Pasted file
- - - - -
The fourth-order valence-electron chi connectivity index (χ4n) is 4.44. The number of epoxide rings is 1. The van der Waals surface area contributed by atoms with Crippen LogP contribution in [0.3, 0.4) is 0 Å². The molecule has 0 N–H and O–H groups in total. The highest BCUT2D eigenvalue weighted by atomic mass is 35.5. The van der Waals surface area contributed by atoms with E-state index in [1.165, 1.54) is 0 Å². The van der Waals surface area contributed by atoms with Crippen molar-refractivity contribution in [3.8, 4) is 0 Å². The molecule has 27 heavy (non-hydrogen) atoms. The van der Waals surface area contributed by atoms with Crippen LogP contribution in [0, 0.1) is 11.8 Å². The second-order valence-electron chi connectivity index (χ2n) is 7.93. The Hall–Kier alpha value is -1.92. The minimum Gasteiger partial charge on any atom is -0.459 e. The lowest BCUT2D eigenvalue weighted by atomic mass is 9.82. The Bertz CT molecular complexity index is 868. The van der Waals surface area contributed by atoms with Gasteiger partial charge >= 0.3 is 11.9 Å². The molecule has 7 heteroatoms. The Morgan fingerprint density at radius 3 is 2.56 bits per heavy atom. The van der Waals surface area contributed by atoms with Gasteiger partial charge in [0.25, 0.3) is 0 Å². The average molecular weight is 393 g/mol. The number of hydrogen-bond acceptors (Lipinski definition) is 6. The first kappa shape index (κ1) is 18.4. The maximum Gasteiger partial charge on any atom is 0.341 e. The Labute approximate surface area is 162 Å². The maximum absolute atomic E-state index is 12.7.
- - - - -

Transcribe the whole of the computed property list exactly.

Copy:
The fourth-order valence-electron chi connectivity index (χ4n) is 4.44. The number of epoxide rings is 1. The van der Waals surface area contributed by atoms with Crippen LogP contribution in [0.3, 0.4) is 0 Å². The molecule has 0 N–H and O–H groups in total. The highest BCUT2D eigenvalue weighted by atomic mass is 35.5. The van der Waals surface area contributed by atoms with E-state index in [1.165, 1.54) is 0 Å². The van der Waals surface area contributed by atoms with Crippen molar-refractivity contribution in [3.8, 4) is 0 Å². The molecule has 27 heavy (non-hydrogen) atoms. The van der Waals surface area contributed by atoms with Crippen LogP contribution in [0, 0.1) is 11.8 Å². The second-order valence-electron chi connectivity index (χ2n) is 7.93. The Hall–Kier alpha value is -1.92. The minimum Gasteiger partial charge on any atom is -0.459 e. The lowest BCUT2D eigenvalue weighted by atomic mass is 9.82. The Bertz CT molecular complexity index is 868. The van der Waals surface area contributed by atoms with Gasteiger partial charge >= 0.3 is 11.9 Å². The molecule has 7 heteroatoms. The Morgan fingerprint density at radius 3 is 2.56 bits per heavy atom. The van der Waals surface area contributed by atoms with Gasteiger partial charge in [0.25, 0.3) is 0 Å². The average molecular weight is 393 g/mol. The number of hydrogen-bond acceptors (Lipinski definition) is 6. The first kappa shape index (κ1) is 18.4. The maximum Gasteiger partial charge on any atom is 0.341 e. The Labute approximate surface area is 162 Å². The maximum absolute atomic E-state index is 12.7.